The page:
Meet the Co-chairs - TAGLAW
Mitchell Silberberg & Knupp LLP
Ryan, Swanson & Cleveland, PLLC
LK Shields Solicitors
Employment and Labor Law
Engagement of “gig-economy” workers has been a hot topic, particularly in the case of food delivery businesses. The Fair Work Commission recently concluded that a delivery rider for Foodora was in fact an employee, rather than an independent contractor.
Piper Alderman Senior Associate, Emily Haar, reviews the decision.
German-based food delivery app, Foodora, has been the subject of extensive media coverage recently, facing challenges to its staffing model on a number of fronts, prior to its voluntary administration in 2018.
While the Fair Work Ombudsman’s sham contracting case was dropped, one outspoken delivery rider’s unfair dismissal claim was allowed to continue, with judgment handed down in November 2018.
With the advent of cost-effective GPS devices and smartphone tracking apps, employers may effectively monitor their workforce like never before. An employee’s distance traveled, sales routes, and productivity (among other things) can now be verified in real time, which is a seductive thought to most employers, to say the least. But there are things to consider before using tracking technologies to monitor employees, such as constitutional rights of privacy, state criminal statutes, union and labor issues, and good old-fashioned tort claims. In this article, we’ll review some legal considerations and provide some tips for navigating the evolving legal landscape of GPS tracking.
Authors: Robert Boonin, Abad Lopez & Arlene Steinfield
The much awaited revised new regulations governing who qualifies for the FLSA white collar exemption has finally been revealed by the Department of Labor. It did so on March 8 by publishing an NPRM (“Notice of Proposed Rule Making”). In December of 2016, a Texas federal court entered a nationwide injunction halting the implementation of new regulations which would have dramatically increased the salary threshold for exempting most white collar employees from overtime. Since then, the White House changed occupants and the Department has been deliberating on how to respond to the injunction. After considering responses to information requests from stakeholders on possible directions to take, and a round of “listening sessions” held across the country, the Department has finally spoken.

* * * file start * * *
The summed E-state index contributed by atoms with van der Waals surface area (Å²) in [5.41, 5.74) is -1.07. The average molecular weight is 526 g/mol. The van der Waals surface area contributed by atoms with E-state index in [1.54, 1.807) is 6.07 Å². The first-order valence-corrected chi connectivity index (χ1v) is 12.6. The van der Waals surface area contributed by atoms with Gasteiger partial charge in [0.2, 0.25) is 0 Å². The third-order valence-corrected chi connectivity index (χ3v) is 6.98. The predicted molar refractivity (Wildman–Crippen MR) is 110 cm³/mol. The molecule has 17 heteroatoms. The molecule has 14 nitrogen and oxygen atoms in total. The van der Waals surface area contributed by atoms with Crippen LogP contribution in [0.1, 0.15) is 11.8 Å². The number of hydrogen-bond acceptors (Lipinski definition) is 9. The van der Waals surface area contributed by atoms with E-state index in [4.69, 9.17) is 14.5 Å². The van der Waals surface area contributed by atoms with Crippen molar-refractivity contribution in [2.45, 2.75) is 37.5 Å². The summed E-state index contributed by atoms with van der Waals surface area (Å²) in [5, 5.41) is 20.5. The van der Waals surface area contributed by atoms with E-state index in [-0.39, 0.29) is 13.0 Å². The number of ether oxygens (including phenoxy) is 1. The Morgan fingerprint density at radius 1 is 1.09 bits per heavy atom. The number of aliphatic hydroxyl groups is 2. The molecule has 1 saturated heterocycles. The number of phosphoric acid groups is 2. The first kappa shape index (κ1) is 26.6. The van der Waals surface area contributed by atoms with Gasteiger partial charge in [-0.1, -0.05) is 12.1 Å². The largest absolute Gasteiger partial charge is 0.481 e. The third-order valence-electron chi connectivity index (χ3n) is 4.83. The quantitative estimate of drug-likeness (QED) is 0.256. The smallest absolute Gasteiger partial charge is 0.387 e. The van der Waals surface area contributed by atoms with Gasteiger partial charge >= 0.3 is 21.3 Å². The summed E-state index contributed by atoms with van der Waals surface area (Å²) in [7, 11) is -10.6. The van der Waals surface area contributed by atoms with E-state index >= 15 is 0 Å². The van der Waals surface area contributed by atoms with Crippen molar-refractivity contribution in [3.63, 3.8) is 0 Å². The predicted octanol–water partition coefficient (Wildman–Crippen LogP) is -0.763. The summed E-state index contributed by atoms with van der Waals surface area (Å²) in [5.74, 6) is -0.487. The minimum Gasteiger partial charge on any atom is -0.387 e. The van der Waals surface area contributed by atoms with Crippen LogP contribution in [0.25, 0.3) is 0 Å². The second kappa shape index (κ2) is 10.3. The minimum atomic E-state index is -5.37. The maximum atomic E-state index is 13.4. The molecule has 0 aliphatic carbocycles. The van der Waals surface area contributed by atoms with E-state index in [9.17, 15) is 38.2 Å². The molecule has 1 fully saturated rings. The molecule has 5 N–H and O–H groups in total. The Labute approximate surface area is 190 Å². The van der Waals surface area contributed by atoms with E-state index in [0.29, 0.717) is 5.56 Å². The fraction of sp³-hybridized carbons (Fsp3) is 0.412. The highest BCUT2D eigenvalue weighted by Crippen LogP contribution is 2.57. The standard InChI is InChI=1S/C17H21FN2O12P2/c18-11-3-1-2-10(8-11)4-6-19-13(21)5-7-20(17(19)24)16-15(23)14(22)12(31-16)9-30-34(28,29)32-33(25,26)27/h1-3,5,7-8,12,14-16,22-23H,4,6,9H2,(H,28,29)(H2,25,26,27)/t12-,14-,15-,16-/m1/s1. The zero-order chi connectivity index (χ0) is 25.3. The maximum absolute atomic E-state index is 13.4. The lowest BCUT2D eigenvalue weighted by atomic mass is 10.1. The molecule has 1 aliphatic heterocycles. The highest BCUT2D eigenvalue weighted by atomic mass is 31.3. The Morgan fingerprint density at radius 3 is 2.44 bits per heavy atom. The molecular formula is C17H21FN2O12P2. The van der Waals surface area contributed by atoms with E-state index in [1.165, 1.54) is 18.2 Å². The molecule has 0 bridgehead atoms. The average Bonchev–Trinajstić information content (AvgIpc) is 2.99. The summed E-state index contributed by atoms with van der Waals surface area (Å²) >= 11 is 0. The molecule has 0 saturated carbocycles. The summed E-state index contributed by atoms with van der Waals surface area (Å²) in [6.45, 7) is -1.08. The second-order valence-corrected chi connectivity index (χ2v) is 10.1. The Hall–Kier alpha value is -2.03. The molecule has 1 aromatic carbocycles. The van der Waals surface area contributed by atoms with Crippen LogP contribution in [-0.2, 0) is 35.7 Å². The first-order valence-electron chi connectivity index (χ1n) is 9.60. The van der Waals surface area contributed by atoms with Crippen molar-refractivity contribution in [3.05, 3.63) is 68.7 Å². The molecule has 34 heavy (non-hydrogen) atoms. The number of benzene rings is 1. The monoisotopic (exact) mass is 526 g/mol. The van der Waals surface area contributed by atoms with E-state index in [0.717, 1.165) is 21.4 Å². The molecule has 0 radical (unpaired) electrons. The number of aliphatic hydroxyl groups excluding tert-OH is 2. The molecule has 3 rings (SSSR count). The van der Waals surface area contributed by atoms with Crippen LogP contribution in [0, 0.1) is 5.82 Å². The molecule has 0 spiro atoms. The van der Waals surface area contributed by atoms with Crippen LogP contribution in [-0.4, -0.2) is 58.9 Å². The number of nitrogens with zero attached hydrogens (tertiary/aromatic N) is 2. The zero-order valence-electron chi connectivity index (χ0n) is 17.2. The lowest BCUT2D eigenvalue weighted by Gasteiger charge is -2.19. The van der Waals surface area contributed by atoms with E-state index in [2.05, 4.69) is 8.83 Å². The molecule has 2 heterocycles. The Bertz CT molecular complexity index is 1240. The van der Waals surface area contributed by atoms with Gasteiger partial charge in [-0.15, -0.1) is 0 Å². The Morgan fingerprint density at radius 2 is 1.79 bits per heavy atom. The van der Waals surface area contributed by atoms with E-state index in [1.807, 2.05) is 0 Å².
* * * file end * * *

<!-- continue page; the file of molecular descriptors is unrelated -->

Authors: David Ey & Gemma Twemlow
The Fair Work Commission’s recent decision of Bajada v Trend Windows and Doors Pty Limited  FWC 5937 takes on whether smoking at work can constitute a valid reason for dismissing an employee in Australia. David Ey, Partner and Gemma Twemlow, Senior Associate, discuss what this means for employers.
Whether employers like it or not, a significant number of the workforce today smoke. The smoke break continues to remain a controversial topic amongst employees who do not smoke given they miss out on additional breaks and the lost productivity and expense it causes employers and businesses.
Author: Tim Lange
A recent amendment to the Fair Work Regulations 2009 has raised some interest among employers and employees.
Partner, Tim Lange, and lawyer, John Evans look at what the regulation is really worth and where employers should be looking for the next important development.
In the 2018 WorkPac Pty Ltd v Skene  FCAFC 131 judgment (the Skene decision) the Federal Court opened the door to employees who receive a casual loading under an award or enterprise agreement in lieu of permanent employment benefits also being entitled to accrue those permanent employment benefits under the National Employment Standards (NES), if their casual employment has sufficient indicia of ongoing permanent employment.